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Global powers engaged in struggle to secure bases of influence in Africa

The U.S., China, Russia and the EU are all seeking to strengthen ties on the continent as changes in the international order and new alliances emerge over the war in Ukraine

Kamala Harris Zambia
US Vice President Kamala Harris after landing in Lusaka, Zambia on March 31.Salim Dawood (AP)
Óscar Gutiérrez

A new scramble for Africa is in full swing between the United States, China, Russia, and Europe, with regional players such as Turkey and the Gulf nations also in contention. Among the countries jostling for position, the U.S. has started to pull out in front. Several high-ranking members of the Joe Biden administration, including the First Lady, Jill Biden, have visited the continent during the first four months of the year, a frenetic agenda no other country has been able to match. Russia’s drive to gain influence in the Sahel and sub-Saharan Africa has been ongoing for some time, with the mercenary Wagner Group spearheading Moscow’s operations. Meanwhile, China rules the roost in terms of trading partners, albeit with increasingly low-key investments. Europe, on the other hand, is lagging behind. “I notice a greater effort by the major powers to get African countries on their side in order to gain credibility and build ties,” says Ronak Gopaldas, a consultant for the Institute for Security Studies in Pretoria, South Africa. Among the reasons for this, Gopaldas adds, is the new “fragmentation” of the international order that has resulted from the war in Ukraine.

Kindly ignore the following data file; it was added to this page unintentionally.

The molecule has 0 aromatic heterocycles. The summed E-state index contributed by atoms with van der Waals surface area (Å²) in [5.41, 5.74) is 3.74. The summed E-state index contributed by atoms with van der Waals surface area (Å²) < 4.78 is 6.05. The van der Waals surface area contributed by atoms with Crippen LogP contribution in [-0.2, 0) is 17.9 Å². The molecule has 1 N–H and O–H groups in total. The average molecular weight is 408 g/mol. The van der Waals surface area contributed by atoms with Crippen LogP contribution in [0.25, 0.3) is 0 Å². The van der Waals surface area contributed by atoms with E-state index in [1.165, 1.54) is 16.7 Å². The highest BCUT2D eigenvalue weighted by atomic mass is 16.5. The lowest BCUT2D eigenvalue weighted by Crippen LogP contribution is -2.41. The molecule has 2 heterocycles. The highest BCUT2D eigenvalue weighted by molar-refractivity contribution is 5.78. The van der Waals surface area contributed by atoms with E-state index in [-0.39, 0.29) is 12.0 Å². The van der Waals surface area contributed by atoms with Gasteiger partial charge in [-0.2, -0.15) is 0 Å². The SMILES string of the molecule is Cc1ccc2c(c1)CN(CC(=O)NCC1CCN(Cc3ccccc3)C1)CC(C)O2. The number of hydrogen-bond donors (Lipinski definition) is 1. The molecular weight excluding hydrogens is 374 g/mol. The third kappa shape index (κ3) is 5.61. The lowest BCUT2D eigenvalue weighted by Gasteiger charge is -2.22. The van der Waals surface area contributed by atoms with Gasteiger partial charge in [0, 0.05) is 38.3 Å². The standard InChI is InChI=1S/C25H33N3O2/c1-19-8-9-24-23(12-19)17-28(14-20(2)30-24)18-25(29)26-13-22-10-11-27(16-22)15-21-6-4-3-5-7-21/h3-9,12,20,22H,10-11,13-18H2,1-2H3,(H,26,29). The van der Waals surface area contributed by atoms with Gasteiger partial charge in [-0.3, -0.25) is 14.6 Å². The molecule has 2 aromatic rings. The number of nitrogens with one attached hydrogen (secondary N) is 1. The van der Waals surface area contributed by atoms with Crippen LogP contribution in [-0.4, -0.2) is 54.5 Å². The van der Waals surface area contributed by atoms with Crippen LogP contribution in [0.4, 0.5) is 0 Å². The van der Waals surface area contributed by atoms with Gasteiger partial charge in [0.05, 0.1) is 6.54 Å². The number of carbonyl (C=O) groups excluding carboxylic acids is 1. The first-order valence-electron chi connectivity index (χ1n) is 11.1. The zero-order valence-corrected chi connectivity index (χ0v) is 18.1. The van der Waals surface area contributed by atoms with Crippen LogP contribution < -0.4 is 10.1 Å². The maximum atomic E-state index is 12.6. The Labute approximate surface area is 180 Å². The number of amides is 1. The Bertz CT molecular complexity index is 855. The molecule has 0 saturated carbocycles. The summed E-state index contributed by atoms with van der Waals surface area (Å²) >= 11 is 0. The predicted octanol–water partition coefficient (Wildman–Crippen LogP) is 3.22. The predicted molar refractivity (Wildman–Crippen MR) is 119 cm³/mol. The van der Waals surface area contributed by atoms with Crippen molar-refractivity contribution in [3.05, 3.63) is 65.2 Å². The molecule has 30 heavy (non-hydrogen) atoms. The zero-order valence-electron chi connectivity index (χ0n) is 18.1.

Between Jill Biden, Vice President Kamala Harris, Treasury Secretary Janet Yellen, U.S. Ambassador to the U.N. Linda Thomas-Greenfield and Secretary of State Anthony Blinken, Washington has paid visits to a dozen African countries since the turn of the year. Joe Biden is expected to travel to the continent this year for the first since taking office, although no dates have yet been set. Last December, the U.S. president kicked off Washington’s diplomatic offensive by hosting the second U.S.-Africa Leaders Summit at the White House, bringing together 49 African heads of state and senior officials.

It had been eight years since Barack Obama hosted the first summit in 2014. In the interim, relations between Africa and Washington deteriorated during the Donald Trump administration, which displayed absolute indifference toward the continent. Biden’s White House is now engaged in a determined effort to get Africa back on side. “There is an impetus to repair the damage caused to U.S.-Africa relations during the previous period,” Gopaldas says, “as well as a change in the manner of the relationship, with more balance and higher-level visits and summits.”

There has also been a significant shift in the amount of money the U.S. is willing to spend. Vice President Harris traveled to Accra in March and announced a $100 million, 10-year security plan to combat violent extremism in Benin, Ivory Coast, Guinea and Ghana. Washington also pledged a further $139 million to Ghana, which is attempting to pay off its debts to China, for economic and cultural programs. Also in March, Blinken visited Ethiopia and presented a $331 million humanitarian aid package to alleviate the effects of the war between government troops and Tigray militias.

Chinese investment

“Concern about China,” notes analyst Alex Vines, who heads up the Africa Program at the London-based Chatham House think tank, “is the key driver of U.S. policy toward Africa today.” According to Vines, Washington is disquieted by the foundations already laid by Beijing on the continent, but also about its acquisition of “critical and strategic minerals for Chinese supply chains.”